Frank Morgan’s casting as the Wizard yielded a bumbling con man who as most people would expect is making a dire statement on the insincerity of such charletans. But the charactor’s humanity was evident throughout, in addition to the Professor Marvel bookends, where the character’s concern was evident in his being agreeable when Toto ate the hot dog, and in checking by the farm after the tornado. Morgan was also a hoot in his multiple roles that include a turn as Emerald City’s horse driver and an attendant at the entrance door to the Wizard’s grandiose meeting hall. Margaret Hamilton, admitting at a young age that she would never have good looks, effectively negotiated one of the greatest of screen villains (her Miss Gulch was no less menacing) with a splendid high-pitched voice and the proper facial features. She is most frightening in the last scenes at the castle, when she decides to do away with Dorothy and her friends one by one. Ray Bolger, who won the role after remarkable resilience, is a bundle of joy in every sense; Jack Haley as the Tin Man is the quintessential sweetheart, and Bert Lahr’s Cowardly Lion is a charismatic personality that brings a gruffy vaudeville shtick to his delightful lines. His one solo, the aforementioned “If I Were King of the Forest” is enthralling and a complete delight. In smaller roles, Clara Blandick as Auntie Em, and Charley Grapewin as Uncle Henry are typical but deeply loving small town farmers who desire the uncomplicated life. As the good witch Glinda, Billie Burke is gleefully disarming in her unfazed dismissals of the wicked witch of the west with her confident declarations that her adversary is powerless.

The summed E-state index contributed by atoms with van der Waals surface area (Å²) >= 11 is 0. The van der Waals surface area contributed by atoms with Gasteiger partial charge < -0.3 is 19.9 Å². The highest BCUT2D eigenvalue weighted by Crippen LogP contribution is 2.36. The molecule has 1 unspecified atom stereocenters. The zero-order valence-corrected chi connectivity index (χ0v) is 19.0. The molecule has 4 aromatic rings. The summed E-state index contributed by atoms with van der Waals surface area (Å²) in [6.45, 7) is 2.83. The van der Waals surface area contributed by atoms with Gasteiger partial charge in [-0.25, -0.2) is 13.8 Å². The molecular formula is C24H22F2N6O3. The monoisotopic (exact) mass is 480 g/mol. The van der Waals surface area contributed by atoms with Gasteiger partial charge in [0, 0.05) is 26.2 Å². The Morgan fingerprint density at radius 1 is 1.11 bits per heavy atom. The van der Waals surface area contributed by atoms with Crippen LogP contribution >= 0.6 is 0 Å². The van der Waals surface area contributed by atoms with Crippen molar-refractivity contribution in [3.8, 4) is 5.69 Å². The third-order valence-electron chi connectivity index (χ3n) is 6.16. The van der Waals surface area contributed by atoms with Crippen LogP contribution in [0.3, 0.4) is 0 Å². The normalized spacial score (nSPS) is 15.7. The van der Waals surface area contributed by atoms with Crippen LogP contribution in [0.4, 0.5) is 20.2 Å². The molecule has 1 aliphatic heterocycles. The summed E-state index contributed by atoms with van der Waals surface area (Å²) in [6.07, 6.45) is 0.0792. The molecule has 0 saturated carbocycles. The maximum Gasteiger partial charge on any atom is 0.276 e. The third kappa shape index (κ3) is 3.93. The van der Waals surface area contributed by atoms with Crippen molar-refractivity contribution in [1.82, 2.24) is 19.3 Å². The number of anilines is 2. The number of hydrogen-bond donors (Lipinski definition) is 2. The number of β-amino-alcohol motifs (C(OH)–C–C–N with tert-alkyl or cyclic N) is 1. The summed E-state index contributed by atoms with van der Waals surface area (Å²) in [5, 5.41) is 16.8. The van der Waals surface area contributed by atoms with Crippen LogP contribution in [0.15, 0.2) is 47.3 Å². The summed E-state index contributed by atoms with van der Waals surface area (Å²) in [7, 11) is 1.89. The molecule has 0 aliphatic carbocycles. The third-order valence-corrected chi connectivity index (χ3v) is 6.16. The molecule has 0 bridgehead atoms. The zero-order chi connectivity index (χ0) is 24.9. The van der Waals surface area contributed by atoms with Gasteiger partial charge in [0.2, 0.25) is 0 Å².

As far as Judy Garland’s performance, it is of course the stuff that legends are built on. She received a special Oscar, but she deserved at least a nomination for the real thing in a year where Vivien Leigh triumphed for one of the greatest of all performances. She possesses the naivite, vulnerability and firmness of purpose. She breaks your heart in the film’s famous conclusion when she promises to look for love and happiness no further than her own back yard. Garland’s wide-eyed frantic delivery would break the most callous of hearts, yet it’s message speaks to the universal reckoning of home and the realization that love is within the person and can never be attained by misguided feelings or yearnings. The Wizard of Oz will speak to people for the entire run of mankind, and it’s message is attainable in any culture, at any time, in any place where the family dynamic is revered.
How The Wizard of Oz made the ‘Elite 70’:
Sam Juliano’s No. 2 choice
Pat Perry’s No. 4 choice
Marilyn Ferdinand’s No. 4 choice
Dennis Polifroni’s No. 6 choice
Judy Geater’s No. 7 choice
Greg Ferrara’s No. 11 choice
Allan Fish’s No. 16 choice